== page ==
South Africa’s ruling ANC party will look to “self-correct” at a six-day meeting starting Friday, a senior official said after a series of bruising scandals and fierce criticism of President Jacob Zuma.
Zuma has been engulfed by graft allegations and humiliating court rulings while grappling with record unemployment and an economy that has dipped into recession.
The African National Congress, which led the fight against apartheid, has ruled South Africa since Nelson Mandela won the first multi-racial elections in 1994.
But the party faces tricky elections in 2019, and could lose its grip on power as many South Africans grow increasingly frustrated at lack of progress since the end of white-minority rule.
“Economic growth, radical social transformation, land reform, education, fighting crime… have been identified as our priorities for the meeting,” ANC secretary general Gwede Mantashe told reporters Thursday.
“But most importantly it will be an opportunity to self-correct.”
Zuma, who is due to step down as ANC head in December and as president ahead of the 2019 election, has faced outspoken criticism from senior party figures, including Deputy President Cyril Ramaphosa.
Zuma is seen as favouring his ex-wife, former African Union chief Nkosazana Dlamini-Zuma, to succeed him — rather than Ramaphosa.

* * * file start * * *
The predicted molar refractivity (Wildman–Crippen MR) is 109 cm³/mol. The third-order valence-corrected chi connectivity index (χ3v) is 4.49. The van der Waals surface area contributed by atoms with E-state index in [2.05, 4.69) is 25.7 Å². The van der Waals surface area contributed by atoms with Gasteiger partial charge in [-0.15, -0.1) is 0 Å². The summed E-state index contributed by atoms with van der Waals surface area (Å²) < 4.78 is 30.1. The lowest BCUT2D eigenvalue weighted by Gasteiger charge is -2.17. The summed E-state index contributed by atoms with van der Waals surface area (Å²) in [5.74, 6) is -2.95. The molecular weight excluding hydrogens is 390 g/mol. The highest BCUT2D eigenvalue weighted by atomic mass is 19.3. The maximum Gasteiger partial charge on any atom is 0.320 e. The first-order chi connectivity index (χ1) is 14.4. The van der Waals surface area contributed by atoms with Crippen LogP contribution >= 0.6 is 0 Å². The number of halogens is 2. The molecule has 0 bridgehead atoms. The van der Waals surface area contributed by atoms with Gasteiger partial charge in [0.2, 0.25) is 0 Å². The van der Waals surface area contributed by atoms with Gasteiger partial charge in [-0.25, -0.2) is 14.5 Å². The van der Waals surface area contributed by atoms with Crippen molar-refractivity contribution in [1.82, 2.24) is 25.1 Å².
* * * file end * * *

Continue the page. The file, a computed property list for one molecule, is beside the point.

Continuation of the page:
The battle for the party leadership is likely to dominate policy discussions at the venue in south Johannesburg.
The meeting “takes place against the backdrop of unprecedented factionalism, infighting and political fracturing in the century-old liberation movement,” analyst Marius Oosthuizen, writing in the Business Day newspaper, said.
Zuma is due to give the opening address on Friday morning.
He has been accused of being in the sway of the wealthy Gupta business family, allegedly granting them influence over government appointments, contracts and state-owned businesses.
He is also fighting a court order that could reinstate almost 800 corruption charges against him over a multi-billion dollar arms deal in the 1990s.
The Constitutional Court last year found the president guilty of violating the constitution after he refused to repay taxpayers’ money used to refurbish his private rural house.
Zuma’s sacking of respected finance minister Pravin Gordhan in March fuelled public anger over his time in office.
The dismissal of Gordhan saw the Fitch ratings agency as well as Standard and Poor’s cut South Africa’s sovereign credit rating to junk status due to fears of political instability and growing corruption.
The ANC won just 55 per cent in last year’s local elections, its worst-ever result.